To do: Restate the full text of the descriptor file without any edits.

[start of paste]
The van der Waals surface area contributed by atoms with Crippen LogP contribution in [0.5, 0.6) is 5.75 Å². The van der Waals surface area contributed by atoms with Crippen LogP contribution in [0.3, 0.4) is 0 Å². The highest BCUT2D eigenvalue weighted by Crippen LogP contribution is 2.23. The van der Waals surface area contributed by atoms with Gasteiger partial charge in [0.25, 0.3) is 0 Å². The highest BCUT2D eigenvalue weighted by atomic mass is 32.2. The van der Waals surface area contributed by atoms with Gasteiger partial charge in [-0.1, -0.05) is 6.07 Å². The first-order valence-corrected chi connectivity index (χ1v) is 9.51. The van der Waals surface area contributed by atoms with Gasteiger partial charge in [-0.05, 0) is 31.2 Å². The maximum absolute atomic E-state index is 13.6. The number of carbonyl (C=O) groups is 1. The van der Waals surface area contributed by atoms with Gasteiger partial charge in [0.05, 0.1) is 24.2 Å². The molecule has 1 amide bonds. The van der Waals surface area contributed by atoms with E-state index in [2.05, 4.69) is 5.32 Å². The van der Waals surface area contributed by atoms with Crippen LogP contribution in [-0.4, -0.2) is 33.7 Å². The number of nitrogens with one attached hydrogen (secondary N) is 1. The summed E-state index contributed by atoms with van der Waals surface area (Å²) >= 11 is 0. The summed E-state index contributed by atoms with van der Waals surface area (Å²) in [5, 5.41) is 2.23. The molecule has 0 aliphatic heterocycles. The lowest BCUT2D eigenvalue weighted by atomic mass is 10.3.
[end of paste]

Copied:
The van der Waals surface area contributed by atoms with Crippen LogP contribution in [0.5, 0.6) is 5.75 Å². The van der Waals surface area contributed by atoms with Crippen LogP contribution in [0.3, 0.4) is 0 Å². The highest BCUT2D eigenvalue weighted by Crippen LogP contribution is 2.23. The van der Waals surface area contributed by atoms with Gasteiger partial charge in [0.25, 0.3) is 0 Å². The highest BCUT2D eigenvalue weighted by atomic mass is 32.2. The van der Waals surface area contributed by atoms with Gasteiger partial charge in [-0.1, -0.05) is 6.07 Å². The first-order valence-corrected chi connectivity index (χ1v) is 9.51. The van der Waals surface area contributed by atoms with Gasteiger partial charge in [-0.05, 0) is 31.2 Å². The maximum absolute atomic E-state index is 13.6. The number of carbonyl (C=O) groups is 1. The van der Waals surface area contributed by atoms with Gasteiger partial charge in [0.05, 0.1) is 24.2 Å². The molecule has 1 amide bonds. The van der Waals surface area contributed by atoms with E-state index in [2.05, 4.69) is 5.32 Å². The van der Waals surface area contributed by atoms with Crippen LogP contribution in [-0.4, -0.2) is 33.7 Å². The number of nitrogens with one attached hydrogen (secondary N) is 1. The summed E-state index contributed by atoms with van der Waals surface area (Å²) >= 11 is 0. The summed E-state index contributed by atoms with van der Waals surface area (Å²) in [5, 5.41) is 2.23. The molecule has 0 aliphatic heterocycles. The lowest BCUT2D eigenvalue weighted by atomic mass is 10.3.